Product Development

To find their ideal razor product to sell, Jeff and Andy ordered razor blades from all over the country and used their faces as the test lab. Dissatisfied with the results and with scarred faces to prove their dissatisfaction, the duo decided to track down an elusive European blade called the Croma that they had read about on shaving blogs. They learned the blade was produced by Feintechnik, a German factory and one of the few places in the world that had mastered the gothic arch cut. This cut sharpens the steel on both sides to deliver a superior shave. After raising $122.5 million from investors in 2014, Harry’s purchased the 93-year-old factory for $100 million to have more control over the manufacturing process.

Harry’s business model, direct-to-consumer, cut out the middleman, allowing them to create a more affordable product for their target audience. Jeff had previous experience launching this business model. In 2010, he helped found Warby Parker, a direct-to-consumer eyeglasses company that also went on to become a billion-dollar enterprise. 

In addition to being a direct-to-consumer company, Harry’s started with a buy-one-donate-one business model. Its “Give a Shave” program donated a free razor blade or the cost of one to charitable organizations, initially supporting The Mission Continues charity, which helps veterans returning from Afghanistan and Iraq.

How did Harry's Razors grow?

Co-founders Jeff and Andy took their shaving subscription service and turned it into a global online powerhouse in under ten years. 

So what’s the secret to Harry's rapid growth? Early on, they adopted a marketing strategy positioning Harry’s as the scrappy underdog going up against corporate bullies like Gillette. And it worked. Their compelling business story angle also gave them some helpful media coverage from outlets like Forbes and Marketing Week. Customers loved rooting for the underdog and invested emotionally in the brand. This gave Harry’s a unique competitive advantage that led to their whirlwind growth.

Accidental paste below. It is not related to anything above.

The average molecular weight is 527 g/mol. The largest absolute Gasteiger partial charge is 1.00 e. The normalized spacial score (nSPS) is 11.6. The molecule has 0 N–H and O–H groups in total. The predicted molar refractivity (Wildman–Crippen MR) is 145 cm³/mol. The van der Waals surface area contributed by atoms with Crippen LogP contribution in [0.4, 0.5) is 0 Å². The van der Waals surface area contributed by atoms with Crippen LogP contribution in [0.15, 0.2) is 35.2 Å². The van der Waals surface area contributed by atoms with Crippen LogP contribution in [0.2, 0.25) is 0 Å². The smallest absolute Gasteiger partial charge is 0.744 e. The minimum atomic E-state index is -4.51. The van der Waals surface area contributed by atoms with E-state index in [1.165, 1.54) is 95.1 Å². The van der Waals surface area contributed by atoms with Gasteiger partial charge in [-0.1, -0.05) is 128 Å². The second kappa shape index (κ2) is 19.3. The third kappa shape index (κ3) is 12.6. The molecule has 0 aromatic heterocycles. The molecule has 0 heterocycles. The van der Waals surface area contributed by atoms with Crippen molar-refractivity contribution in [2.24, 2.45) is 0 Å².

Also contributing to Harry’s growth were savvy marketing endeavors like a collaboration with J.Crew and the use of brand ambassadors, including English football captain Harry Kane and model Ashley Graham. The company reportedly grew to serve two million customers by July 2016, the same year they began selling their products in the United Kingdom.

Rapid Growth

Harry’s grew so quickly that it caught the eye of global personal care conglomerate Edgewell Personal Care, which planned to acquire Harry’s in 2020 for $1.37 billion. However, the Federal Trade Commission sued Edgewell, the owner of Schick brand shaving products, to block the merger, stating it could hurt competition. As a result, Edgewell didn’t follow through with the acquisition, but that didn’t stop Harry’s valuation from growing.

While Harry’s started out with an online business model and subscription service, it now sells its razors and products in retail stores, including Walmart, Costco, Wegmans, and Target. The company initially catapulted to fame by selling the low-priced razors over the internet, but today more than half of its sales come from brick-and-mortar stores. 

With no signs of slowing down, Harry’s sales grew a whopping 47% in 2021. Since its 2012 launch, Harry’s has reportedly sold 30 million razor handles. The company is also growing rapidly in the overseas markets like Germany and France, entering new categories including haircare, women’s shaving, and deodorant. Harry’s acquired cat-centric products startup Cat Person in 2020 and deodorant startup Lume in 2021.

What is Harry's Razors' valuation?